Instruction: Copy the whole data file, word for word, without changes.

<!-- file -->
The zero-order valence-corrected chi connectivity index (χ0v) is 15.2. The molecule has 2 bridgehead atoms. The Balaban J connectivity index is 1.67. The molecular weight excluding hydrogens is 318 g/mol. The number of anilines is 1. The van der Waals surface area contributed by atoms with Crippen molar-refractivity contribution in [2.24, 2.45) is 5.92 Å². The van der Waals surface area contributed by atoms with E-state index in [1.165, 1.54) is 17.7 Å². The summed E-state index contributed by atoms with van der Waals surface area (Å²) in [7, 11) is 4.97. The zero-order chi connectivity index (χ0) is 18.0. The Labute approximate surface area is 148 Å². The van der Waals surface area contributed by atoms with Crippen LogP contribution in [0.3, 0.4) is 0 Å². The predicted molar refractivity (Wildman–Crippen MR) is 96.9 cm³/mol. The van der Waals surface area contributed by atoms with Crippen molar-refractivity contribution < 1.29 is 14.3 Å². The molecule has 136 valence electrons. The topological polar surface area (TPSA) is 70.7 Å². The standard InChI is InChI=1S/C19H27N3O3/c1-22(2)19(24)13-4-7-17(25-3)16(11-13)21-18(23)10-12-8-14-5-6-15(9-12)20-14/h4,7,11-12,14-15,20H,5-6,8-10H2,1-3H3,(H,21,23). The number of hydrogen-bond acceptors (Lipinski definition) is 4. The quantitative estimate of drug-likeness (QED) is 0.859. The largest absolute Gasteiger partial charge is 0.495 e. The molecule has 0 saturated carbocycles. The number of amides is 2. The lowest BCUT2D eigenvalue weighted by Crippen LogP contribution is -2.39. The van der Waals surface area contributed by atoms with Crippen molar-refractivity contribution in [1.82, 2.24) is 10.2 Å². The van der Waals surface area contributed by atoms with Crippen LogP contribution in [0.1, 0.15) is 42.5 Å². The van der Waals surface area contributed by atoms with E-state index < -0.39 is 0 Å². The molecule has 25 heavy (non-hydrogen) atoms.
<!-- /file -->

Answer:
The zero-order valence-corrected chi connectivity index (χ0v) is 15.2. The molecule has 2 bridgehead atoms. The Balaban J connectivity index is 1.67. The molecular weight excluding hydrogens is 318 g/mol. The number of anilines is 1. The van der Waals surface area contributed by atoms with Crippen molar-refractivity contribution in [2.24, 2.45) is 5.92 Å². The van der Waals surface area contributed by atoms with E-state index in [1.165, 1.54) is 17.7 Å². The summed E-state index contributed by atoms with van der Waals surface area (Å²) in [7, 11) is 4.97. The zero-order chi connectivity index (χ0) is 18.0. The Labute approximate surface area is 148 Å². The van der Waals surface area contributed by atoms with Crippen LogP contribution in [0.3, 0.4) is 0 Å². The predicted molar refractivity (Wildman–Crippen MR) is 96.9 cm³/mol. The van der Waals surface area contributed by atoms with Crippen molar-refractivity contribution < 1.29 is 14.3 Å². The molecule has 136 valence electrons. The topological polar surface area (TPSA) is 70.7 Å². The standard InChI is InChI=1S/C19H27N3O3/c1-22(2)19(24)13-4-7-17(25-3)16(11-13)21-18(23)10-12-8-14-5-6-15(9-12)20-14/h4,7,11-12,14-15,20H,5-6,8-10H2,1-3H3,(H,21,23). The number of hydrogen-bond acceptors (Lipinski definition) is 4. The quantitative estimate of drug-likeness (QED) is 0.859. The largest absolute Gasteiger partial charge is 0.495 e. The molecule has 0 saturated carbocycles. The number of amides is 2. The lowest BCUT2D eigenvalue weighted by Crippen LogP contribution is -2.39. The van der Waals surface area contributed by atoms with Crippen molar-refractivity contribution in [1.82, 2.24) is 10.2 Å². The van der Waals surface area contributed by atoms with Crippen LogP contribution in [0.1, 0.15) is 42.5 Å². The van der Waals surface area contributed by atoms with E-state index < -0.39 is 0 Å². The molecule has 25 heavy (non-hydrogen) atoms.